My dad immigrated to this country when he was 11 years old. The way work had been modeled to me by him was as a matter of pride, sweat and loyalty. I learned through him to work hard and serve your company.
It took me a long time to feel like I was in my element doing this work. I didn’t instantly think, ‘Ah! This fits like a glove.’ But I worked hard and was always willing to do what was asked and have a good attitude about it, so in actuality not that much time passed before I was given more responsibilities.
I became a supervisor, and was asked to take responsibility for catering at that cafe, and then I became a manager of the company’s busiest cafe at the time, all within a year. I always felt like just as I was getting good at one job, I was moving up to the next thing. I never felt confident that I was ready, but Blue State Coffee senior management took a chance on me, so I tried to do my best for the company.
While I was a manager, the Coffee Director at the time asked me about how I could see myself continuing to develop within the company. I thought about what I was good at, what I was passionate about and what I wanted to learn. I told him I loved working with people, and I felt passionate about the way coffee can build community, but that I really wanted to learn to fix our equipment.
After about a year-and-a-half working as a manager, I was asked to train with the Coffee Director so that I could take over his position because he was going to be leaving the company due to a long-distance move.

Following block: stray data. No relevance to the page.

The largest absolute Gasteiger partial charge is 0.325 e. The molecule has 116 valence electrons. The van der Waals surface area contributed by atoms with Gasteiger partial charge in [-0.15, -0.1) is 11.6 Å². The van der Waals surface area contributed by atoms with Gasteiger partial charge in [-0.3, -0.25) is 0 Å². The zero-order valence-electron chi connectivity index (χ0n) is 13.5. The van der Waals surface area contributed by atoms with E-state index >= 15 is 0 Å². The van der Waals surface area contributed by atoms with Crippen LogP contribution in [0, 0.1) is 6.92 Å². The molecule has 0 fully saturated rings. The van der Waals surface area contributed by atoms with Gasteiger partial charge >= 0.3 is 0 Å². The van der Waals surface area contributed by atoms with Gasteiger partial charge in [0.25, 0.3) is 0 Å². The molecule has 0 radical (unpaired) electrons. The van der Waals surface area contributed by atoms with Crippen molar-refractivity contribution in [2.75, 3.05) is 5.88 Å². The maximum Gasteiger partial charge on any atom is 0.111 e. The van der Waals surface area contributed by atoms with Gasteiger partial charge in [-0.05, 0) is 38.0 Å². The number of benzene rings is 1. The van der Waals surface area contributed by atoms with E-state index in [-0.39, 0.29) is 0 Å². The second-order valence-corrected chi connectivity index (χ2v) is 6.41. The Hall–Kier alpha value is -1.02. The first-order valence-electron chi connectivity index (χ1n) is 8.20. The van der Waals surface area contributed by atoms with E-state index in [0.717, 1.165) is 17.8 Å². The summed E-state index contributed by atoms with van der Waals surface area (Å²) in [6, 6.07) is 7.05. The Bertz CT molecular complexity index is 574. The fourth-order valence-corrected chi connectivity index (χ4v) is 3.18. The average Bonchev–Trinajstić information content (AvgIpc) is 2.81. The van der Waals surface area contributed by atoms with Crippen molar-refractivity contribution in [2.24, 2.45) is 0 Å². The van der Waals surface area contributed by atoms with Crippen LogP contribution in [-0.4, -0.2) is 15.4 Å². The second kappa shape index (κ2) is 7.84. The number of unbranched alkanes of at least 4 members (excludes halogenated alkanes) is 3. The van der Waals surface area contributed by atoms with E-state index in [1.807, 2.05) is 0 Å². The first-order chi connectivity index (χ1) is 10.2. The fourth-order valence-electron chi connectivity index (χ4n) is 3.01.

He and Blue State Coffee’s CEO, Carolyn Greenspan, told me that they chose me for this position partly because of my passion for coffee. It is true that I had become passionate about coffee, but I didn’t feel confident about my knowledge. Even though I had come a long way from my ‘warm coffee is fresh coffee’ beginnings, I knew I would have a lot to learn.
I took full advantage of my six months of training for Coffee Director. I did everything I could to learn from the outgoing Coffee Director not only about fixing equipment but about coffee. I especially worked on my palette for tasting, and since I was going to be supervising the roaster, I also learned everything I could about the roasting process.
Looking back, I am really proud of the career that I have carved out for myself. I read my old emails now and understand why I was chosen for greater and greater responsibility. I have taken on every challenge I have faced with courage and a can-do attitude.
Something about having foster parented for many years and being a mother has made me ready for any kind of bump in the road. Coffee has given me a new confidence in this readiness for those bumps and the courage to take on still more new challenges.” •